- History and Culture
Plectroglyphidodon lacrymatus, of the order of Perciformes and family of Pomacentridae (Damselfishes) is commonly known as the Whitespotted devil. The overall body colour is dark brown, and the back has blue or purple dots all over. Pectoral fins are yellowish and translucent with a black patch at the base. The caudal fin is whitish, at times tinged with yellow. The eyes are round and globular with a yellow iris, rimmed with green. The cheeks are tinged with purple. It has a total of 12 dorsal spines, 16 to 18 dorsal soft rays, 2 anal spines and 13 to 14 anal soft rays. Juveniles are greenish with blue dots all over the body and a black spot in the middle of the dorsal fin.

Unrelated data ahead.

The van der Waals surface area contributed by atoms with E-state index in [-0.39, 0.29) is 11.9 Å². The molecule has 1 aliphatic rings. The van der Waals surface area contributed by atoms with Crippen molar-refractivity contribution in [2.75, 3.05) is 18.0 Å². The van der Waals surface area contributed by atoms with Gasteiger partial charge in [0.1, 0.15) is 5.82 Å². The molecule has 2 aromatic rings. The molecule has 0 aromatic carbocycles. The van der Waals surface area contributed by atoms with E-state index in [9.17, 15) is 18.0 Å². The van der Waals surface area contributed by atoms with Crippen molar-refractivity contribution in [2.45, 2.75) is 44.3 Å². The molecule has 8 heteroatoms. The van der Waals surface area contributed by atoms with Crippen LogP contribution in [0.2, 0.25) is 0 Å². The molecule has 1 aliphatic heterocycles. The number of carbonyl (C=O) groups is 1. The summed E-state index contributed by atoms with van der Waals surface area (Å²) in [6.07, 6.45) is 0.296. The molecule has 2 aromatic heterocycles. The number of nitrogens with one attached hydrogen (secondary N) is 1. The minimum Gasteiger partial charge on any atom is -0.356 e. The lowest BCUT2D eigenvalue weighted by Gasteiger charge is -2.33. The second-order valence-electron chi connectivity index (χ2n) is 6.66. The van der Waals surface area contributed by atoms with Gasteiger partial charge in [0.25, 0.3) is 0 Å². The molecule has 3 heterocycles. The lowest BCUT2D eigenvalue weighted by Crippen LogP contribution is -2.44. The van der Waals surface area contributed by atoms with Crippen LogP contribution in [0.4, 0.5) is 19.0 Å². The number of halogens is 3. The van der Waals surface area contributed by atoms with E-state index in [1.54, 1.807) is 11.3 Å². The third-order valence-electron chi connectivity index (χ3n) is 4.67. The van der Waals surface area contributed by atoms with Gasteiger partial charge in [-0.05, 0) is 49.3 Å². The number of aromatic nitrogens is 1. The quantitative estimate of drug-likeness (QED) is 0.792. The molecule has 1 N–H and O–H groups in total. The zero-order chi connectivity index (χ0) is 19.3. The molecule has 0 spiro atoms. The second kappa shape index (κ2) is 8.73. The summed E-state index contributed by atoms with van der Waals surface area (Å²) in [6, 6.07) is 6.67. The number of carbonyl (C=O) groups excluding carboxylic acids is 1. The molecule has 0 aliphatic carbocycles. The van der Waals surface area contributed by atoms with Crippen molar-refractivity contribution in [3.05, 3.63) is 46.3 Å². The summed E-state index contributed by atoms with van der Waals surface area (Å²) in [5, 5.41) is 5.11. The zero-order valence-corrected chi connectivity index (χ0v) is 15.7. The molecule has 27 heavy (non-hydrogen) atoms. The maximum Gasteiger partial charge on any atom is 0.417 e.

This species is present across the Indo-Pacific region. It is found in clear lagoons, near seaward reefs and in areas with mixed coral and rubbles. It is often seen near drop offs and steep slopes. The recorded depth range is between 1 to 40m. The diet consists of algae, small invertebrates and fish eggs. Males usually guard and aerate the eggs during reproductive periods.
The conservation status of this species has not been evaluated yet.
This species can reach a maximum recorded length of 10cm.